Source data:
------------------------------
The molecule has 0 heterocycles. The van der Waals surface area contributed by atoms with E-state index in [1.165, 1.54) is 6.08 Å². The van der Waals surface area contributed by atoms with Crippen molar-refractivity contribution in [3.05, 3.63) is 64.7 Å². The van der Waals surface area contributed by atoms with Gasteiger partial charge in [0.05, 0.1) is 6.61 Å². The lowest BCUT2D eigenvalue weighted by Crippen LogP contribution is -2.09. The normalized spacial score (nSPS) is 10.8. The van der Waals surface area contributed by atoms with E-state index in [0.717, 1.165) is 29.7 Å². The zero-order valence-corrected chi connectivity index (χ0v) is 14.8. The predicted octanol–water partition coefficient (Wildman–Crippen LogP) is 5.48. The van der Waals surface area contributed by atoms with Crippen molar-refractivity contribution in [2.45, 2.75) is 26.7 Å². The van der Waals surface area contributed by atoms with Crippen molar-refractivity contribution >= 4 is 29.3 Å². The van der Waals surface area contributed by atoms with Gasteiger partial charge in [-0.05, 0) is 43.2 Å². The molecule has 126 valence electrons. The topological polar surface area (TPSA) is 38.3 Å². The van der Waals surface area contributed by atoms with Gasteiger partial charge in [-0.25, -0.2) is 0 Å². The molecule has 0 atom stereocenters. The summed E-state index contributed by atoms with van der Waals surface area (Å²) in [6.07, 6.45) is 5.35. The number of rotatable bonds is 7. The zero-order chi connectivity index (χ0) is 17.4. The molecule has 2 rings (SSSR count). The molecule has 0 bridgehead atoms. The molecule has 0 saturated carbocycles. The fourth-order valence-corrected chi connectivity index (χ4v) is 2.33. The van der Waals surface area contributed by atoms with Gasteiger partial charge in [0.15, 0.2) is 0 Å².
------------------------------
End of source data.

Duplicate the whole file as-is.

The molecule has 0 heterocycles. The van der Waals surface area contributed by atoms with E-state index in [1.165, 1.54) is 6.08 Å². The van der Waals surface area contributed by atoms with Crippen molar-refractivity contribution in [3.05, 3.63) is 64.7 Å². The van der Waals surface area contributed by atoms with Gasteiger partial charge in [0.05, 0.1) is 6.61 Å². The lowest BCUT2D eigenvalue weighted by Crippen LogP contribution is -2.09. The normalized spacial score (nSPS) is 10.8. The van der Waals surface area contributed by atoms with E-state index in [0.717, 1.165) is 29.7 Å². The zero-order valence-corrected chi connectivity index (χ0v) is 14.8. The predicted octanol–water partition coefficient (Wildman–Crippen LogP) is 5.48. The van der Waals surface area contributed by atoms with Crippen molar-refractivity contribution in [2.45, 2.75) is 26.7 Å². The van der Waals surface area contributed by atoms with Crippen molar-refractivity contribution >= 4 is 29.3 Å². The van der Waals surface area contributed by atoms with Gasteiger partial charge in [-0.05, 0) is 43.2 Å². The molecule has 126 valence electrons. The topological polar surface area (TPSA) is 38.3 Å². The van der Waals surface area contributed by atoms with Gasteiger partial charge in [-0.25, -0.2) is 0 Å². The molecule has 0 atom stereocenters. The summed E-state index contributed by atoms with van der Waals surface area (Å²) in [6.07, 6.45) is 5.35. The number of rotatable bonds is 7. The zero-order chi connectivity index (χ0) is 17.4. The molecule has 2 rings (SSSR count). The molecule has 0 bridgehead atoms. The molecule has 0 saturated carbocycles. The fourth-order valence-corrected chi connectivity index (χ4v) is 2.33. The van der Waals surface area contributed by atoms with Gasteiger partial charge in [0.15, 0.2) is 0 Å².